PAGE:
Kindle | Kobo | Nook

 

Double Anthology News: Timeshift and Impact

Iblog promo - Timeshift antho - ed Eric Fomley - Aug-18 have two pieces of news to share with you today…

First, the anthology I’m in, Timeshift, is now available for preorder on Kindle. It beat its Kickstarter goal, which means all the authors get paid the industry-standard rate for reprints. Yay!

Timeshift features all sorts of speculative short stories related to time — time dilation, time manipulation, time travel (of course), and more. There are some pretty big names in it, so I’m delighted to be included. It releases August 1.

blog-impact-cover-image-Jul-18Second, there’s an anthology I’m not in, but got to help judge. I read 178 flash fiction stories on the theme of IMPACT, and rated them according to a rubric (these folks are organized!). Then we held an online meeting and hashed out our favourites. There were a lot of strong contenders. Things got tense. There was blood! (Not really.)

We eventually managed to agree on three winners. It helped that we each got to pick one story that didn’t make it into the top three. Here’s what I said about my Judge’s Pick, “Low Impact” by Tray Ellis:

This story makes me cry every time I read it. It’s straightforward, yet so effective. I’m always astounded when an author manages to use 300 words to span multiple years, making a tiny flash fiction piece into an epic tale. There’s a big relationship story here that’s just hinted at, but the hints are all that’s needed. I also liked that this isn’t an Issue Story: the queer relationship just is, no big deal. (Of course it’s important to tell those stories too, but not to the exclusion of all other queer stories.) And finally, like many of the best science fiction works, this piece filters science through characters to say something thoughtful about the world. Well done.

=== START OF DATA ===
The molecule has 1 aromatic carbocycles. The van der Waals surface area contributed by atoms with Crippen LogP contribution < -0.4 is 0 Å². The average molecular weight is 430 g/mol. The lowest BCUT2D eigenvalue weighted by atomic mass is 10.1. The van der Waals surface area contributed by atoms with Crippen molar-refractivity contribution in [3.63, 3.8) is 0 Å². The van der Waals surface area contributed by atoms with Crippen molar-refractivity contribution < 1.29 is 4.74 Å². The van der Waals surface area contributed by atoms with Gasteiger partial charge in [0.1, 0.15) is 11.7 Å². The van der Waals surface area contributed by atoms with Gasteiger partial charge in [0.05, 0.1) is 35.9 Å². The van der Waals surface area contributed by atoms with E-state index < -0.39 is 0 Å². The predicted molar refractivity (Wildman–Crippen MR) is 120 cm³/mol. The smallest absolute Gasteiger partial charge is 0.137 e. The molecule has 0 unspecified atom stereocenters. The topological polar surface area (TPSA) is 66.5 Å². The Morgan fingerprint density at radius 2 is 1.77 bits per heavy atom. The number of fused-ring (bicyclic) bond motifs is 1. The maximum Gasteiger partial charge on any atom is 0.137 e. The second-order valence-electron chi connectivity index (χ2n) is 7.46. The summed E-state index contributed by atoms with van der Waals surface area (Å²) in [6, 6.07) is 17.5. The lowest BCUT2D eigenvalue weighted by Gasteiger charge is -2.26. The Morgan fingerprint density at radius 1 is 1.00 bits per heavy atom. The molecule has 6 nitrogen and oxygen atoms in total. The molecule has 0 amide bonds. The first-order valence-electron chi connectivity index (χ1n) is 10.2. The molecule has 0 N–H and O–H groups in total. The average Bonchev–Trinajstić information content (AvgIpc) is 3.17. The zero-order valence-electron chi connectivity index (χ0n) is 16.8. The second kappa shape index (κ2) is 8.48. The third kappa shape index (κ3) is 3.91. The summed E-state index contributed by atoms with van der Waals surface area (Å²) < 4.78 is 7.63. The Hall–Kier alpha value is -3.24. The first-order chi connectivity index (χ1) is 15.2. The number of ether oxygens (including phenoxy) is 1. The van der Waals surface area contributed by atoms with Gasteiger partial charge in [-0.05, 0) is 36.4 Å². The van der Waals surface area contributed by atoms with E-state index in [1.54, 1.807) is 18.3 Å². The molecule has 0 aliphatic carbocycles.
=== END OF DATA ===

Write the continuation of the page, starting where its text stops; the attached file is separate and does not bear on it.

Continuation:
Impact: Queer Sci Fi’s Fifth Annual Flash Fiction Contest is available on ebook from all the usual suspects, releasing July 25.

Amazon | Barnes and Noble | Kobo | iBooks | Angus & Robertson

Turtleduck Press Cover Reveal: Fireborn by Erin Zarro

Turtleduck Press has been a little bit quiet lately, so I’m thrilled to present a sneak peek of our latest offering, Erin Zarro’s paranormal m/f romance novel Fireborn…

blog-Erin Zarro-Fireborn-cover
Former Grim Reaper Leliel and her new husband Rick have settled into a routine of normalcy after their life-changing trip to the Underworld. They can finally relax and be married and deal with mundane problems, like money and learning to use all the modern-day technologies that are new to Leliel. But they’re up for the challenge.

Until Leliel starts having frightening visions of people on fire. The fires appear to be suicides—young adults—but something isn’t right. She senses that they were forced to act against their will. This isn’t their time to die. Even though she’s no longer a Reaper, she needs to fix it. Somehow.

When she and Rick investigate, they encounter resistance from not only the police but also the families and friends of the dead. Complicating factors are the Tarot cards left at the scenes, the mysterious happenings at the college that all of the dead turn out to have attended, and the disturbing new abilities that Rick is developing.

And then Leliel’s own Tarot deck turns up the Death card–twice–and she realizes that she’s gotten the attention of something evil…something she must face without Rick by her side.

Meanwhile, the deaths are mounting…

Want more? Read an excerpt over at Turtleduck Press.

blog-Erin Zarro-Reaper Girl-coverFireborn will be out August 1. While you’re waiting, check out the prequel novelette, Reaper Girl. There are two ways to get it:

  • Buy the Turtleduck Press anthology Under Her Protection, which also features three other tales of women to the rescue, including my own steampunk-in-India story, “The Raja and the Madman” (m/f romance), OR